The French market is a microcosm of modern France. From the food on display, you can track France's colonial migrations - and understand its regionalisms.
For instance on our local market in Ezy-sur-Eure, the inner circle of food is from Normandy. Fine cheeses - Camembert, Pont l'Eveque, Livarot. (Only Camembert is widely known outside France.) A predominance of beef, horsemeat (there are still two boucheries chevalines), and above all pork. Lamb and mutton are hardly seen at all - whereas in the south, with its sparse, dry limestone landscape, you'd see far more. And while we have goat's cheese, there's no goat meat available (tough if I want to cook a Caribbean curry). Local cream, rich and thick, and local butter, and of course our alcoholic specialities - cider and calvados, and 'eau de vie de cidre', which sounds complicated but is just 'calvados' that comes from producers outside the eponymous département.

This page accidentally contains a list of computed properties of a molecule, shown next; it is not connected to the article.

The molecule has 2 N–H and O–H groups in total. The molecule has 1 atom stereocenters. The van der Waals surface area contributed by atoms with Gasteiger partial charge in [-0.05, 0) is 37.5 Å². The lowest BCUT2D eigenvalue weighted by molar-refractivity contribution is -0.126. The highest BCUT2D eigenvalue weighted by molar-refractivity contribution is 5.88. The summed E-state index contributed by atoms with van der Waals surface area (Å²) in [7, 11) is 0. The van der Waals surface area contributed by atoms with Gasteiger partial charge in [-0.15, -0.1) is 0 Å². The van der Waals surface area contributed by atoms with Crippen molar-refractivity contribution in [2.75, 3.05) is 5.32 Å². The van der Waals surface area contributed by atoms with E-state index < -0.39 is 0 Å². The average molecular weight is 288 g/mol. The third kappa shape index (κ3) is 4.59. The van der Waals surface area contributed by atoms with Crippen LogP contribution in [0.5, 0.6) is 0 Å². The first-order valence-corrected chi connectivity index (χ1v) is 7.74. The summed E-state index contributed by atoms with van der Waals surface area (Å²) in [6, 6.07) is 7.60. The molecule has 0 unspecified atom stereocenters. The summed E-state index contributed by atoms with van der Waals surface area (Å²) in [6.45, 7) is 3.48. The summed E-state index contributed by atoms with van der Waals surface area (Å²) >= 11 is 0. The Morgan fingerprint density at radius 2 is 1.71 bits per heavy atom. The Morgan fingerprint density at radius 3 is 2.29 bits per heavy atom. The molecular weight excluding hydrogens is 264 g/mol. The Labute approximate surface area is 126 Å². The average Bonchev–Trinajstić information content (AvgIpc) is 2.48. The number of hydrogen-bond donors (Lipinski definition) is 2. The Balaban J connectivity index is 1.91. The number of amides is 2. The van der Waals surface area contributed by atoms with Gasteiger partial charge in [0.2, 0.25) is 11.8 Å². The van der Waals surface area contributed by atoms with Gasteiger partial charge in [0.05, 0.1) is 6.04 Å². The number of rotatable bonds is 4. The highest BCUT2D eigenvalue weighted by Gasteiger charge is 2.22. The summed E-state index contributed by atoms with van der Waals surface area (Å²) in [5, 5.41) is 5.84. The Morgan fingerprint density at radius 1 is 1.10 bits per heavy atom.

Then there are the regional specialities. There's a Breton stall selling kouign amann, a caramelised, layered pastry concoction. There's a Corsican stall which sells excellent hams and cheeses, including very fine sheep's and goat's milk cheeses and sausages from the wild boar.
And then there are the stalls serving up food from other nations that came under the sway of France. No West African stalls, alas (you'll find those in Paris), but several which sell North African spices and groceries - couscous, preserved lemons, coriander and cardamom and little tubes of wickedly hot harissa paste. And a Vietnamese traiteur from whom you can buy little dim sum like pastries and noodle dishes.
We Brits often excoriate ourselves for having no national cuisine. We're crap at cooking, we say - that's why Indian and Chinese food have been so successful in England. But the success of Indian food has far more to do with the expansion of the British Empire into India and Pakistan - and the failure of the French to expand from their redoubt at Pondicherry - than it does with a failure of local cuisine.
After all, the French still have a strong culinary tradition of their own. But it hasn't stopped Algerian and Vietnamese cooking becoming well known - as well as Chinese good.